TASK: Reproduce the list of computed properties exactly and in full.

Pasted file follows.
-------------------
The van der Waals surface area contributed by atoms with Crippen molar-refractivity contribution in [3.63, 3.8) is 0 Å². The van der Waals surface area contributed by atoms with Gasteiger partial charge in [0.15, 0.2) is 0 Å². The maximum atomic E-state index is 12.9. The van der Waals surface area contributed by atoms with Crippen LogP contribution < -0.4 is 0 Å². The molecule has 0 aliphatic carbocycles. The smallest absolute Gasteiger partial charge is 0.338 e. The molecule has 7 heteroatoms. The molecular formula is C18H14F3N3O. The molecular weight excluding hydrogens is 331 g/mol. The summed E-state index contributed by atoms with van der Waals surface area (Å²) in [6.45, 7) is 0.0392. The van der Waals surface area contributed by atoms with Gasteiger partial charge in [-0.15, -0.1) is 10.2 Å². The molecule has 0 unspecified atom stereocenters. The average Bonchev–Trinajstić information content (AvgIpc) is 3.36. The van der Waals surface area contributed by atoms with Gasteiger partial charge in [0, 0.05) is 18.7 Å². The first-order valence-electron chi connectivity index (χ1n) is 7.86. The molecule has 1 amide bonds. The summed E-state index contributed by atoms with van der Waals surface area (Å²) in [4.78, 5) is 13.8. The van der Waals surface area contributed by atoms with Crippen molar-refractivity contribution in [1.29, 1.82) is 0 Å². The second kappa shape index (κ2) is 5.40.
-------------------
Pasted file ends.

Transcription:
The van der Waals surface area contributed by atoms with Crippen molar-refractivity contribution in [3.63, 3.8) is 0 Å². The van der Waals surface area contributed by atoms with Gasteiger partial charge in [0.15, 0.2) is 0 Å². The maximum atomic E-state index is 12.9. The van der Waals surface area contributed by atoms with Crippen LogP contribution < -0.4 is 0 Å². The molecule has 0 aliphatic carbocycles. The smallest absolute Gasteiger partial charge is 0.338 e. The molecule has 7 heteroatoms. The molecular formula is C18H14F3N3O. The molecular weight excluding hydrogens is 331 g/mol. The summed E-state index contributed by atoms with van der Waals surface area (Å²) in [6.45, 7) is 0.0392. The van der Waals surface area contributed by atoms with Gasteiger partial charge in [-0.15, -0.1) is 10.2 Å². The molecule has 0 unspecified atom stereocenters. The average Bonchev–Trinajstić information content (AvgIpc) is 3.36. The van der Waals surface area contributed by atoms with Gasteiger partial charge in [0, 0.05) is 18.7 Å². The first-order valence-electron chi connectivity index (χ1n) is 7.86. The molecule has 1 amide bonds. The summed E-state index contributed by atoms with van der Waals surface area (Å²) in [4.78, 5) is 13.8. The van der Waals surface area contributed by atoms with Crippen molar-refractivity contribution in [1.29, 1.82) is 0 Å². The second kappa shape index (κ2) is 5.40.